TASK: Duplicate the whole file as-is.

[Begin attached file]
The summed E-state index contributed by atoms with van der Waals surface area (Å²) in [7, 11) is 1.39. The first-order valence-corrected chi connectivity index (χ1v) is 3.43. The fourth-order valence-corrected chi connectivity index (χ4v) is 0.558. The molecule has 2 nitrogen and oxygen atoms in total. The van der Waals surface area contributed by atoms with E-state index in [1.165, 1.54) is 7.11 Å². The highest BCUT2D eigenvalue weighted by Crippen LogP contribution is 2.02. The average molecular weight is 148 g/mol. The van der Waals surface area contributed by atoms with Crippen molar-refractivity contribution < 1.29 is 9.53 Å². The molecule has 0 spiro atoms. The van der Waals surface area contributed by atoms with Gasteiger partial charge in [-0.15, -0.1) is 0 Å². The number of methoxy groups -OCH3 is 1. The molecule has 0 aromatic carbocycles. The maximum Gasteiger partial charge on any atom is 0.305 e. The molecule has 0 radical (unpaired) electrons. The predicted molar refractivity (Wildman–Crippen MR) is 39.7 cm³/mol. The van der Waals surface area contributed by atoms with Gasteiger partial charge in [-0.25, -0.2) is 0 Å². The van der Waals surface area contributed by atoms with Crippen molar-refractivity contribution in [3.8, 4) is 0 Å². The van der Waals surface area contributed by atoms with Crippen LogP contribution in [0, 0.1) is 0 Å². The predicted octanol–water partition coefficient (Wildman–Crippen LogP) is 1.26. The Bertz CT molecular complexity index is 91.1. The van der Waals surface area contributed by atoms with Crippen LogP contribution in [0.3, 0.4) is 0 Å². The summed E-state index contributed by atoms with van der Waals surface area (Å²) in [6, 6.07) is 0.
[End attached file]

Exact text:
The summed E-state index contributed by atoms with van der Waals surface area (Å²) in [7, 11) is 1.39. The first-order valence-corrected chi connectivity index (χ1v) is 3.43. The fourth-order valence-corrected chi connectivity index (χ4v) is 0.558. The molecule has 2 nitrogen and oxygen atoms in total. The van der Waals surface area contributed by atoms with E-state index in [1.165, 1.54) is 7.11 Å². The highest BCUT2D eigenvalue weighted by Crippen LogP contribution is 2.02. The average molecular weight is 148 g/mol. The van der Waals surface area contributed by atoms with Crippen molar-refractivity contribution < 1.29 is 9.53 Å². The molecule has 0 spiro atoms. The van der Waals surface area contributed by atoms with Gasteiger partial charge in [-0.15, -0.1) is 0 Å². The number of methoxy groups -OCH3 is 1. The molecule has 0 aromatic carbocycles. The maximum Gasteiger partial charge on any atom is 0.305 e. The molecule has 0 radical (unpaired) electrons. The predicted molar refractivity (Wildman–Crippen MR) is 39.7 cm³/mol. The van der Waals surface area contributed by atoms with Gasteiger partial charge in [-0.25, -0.2) is 0 Å². The van der Waals surface area contributed by atoms with Crippen molar-refractivity contribution in [3.8, 4) is 0 Å². The van der Waals surface area contributed by atoms with Crippen LogP contribution in [0, 0.1) is 0 Å². The predicted octanol–water partition coefficient (Wildman–Crippen LogP) is 1.26. The Bertz CT molecular complexity index is 91.1. The van der Waals surface area contributed by atoms with Crippen LogP contribution in [0.3, 0.4) is 0 Å². The summed E-state index contributed by atoms with van der Waals surface area (Å²) in [6, 6.07) is 0.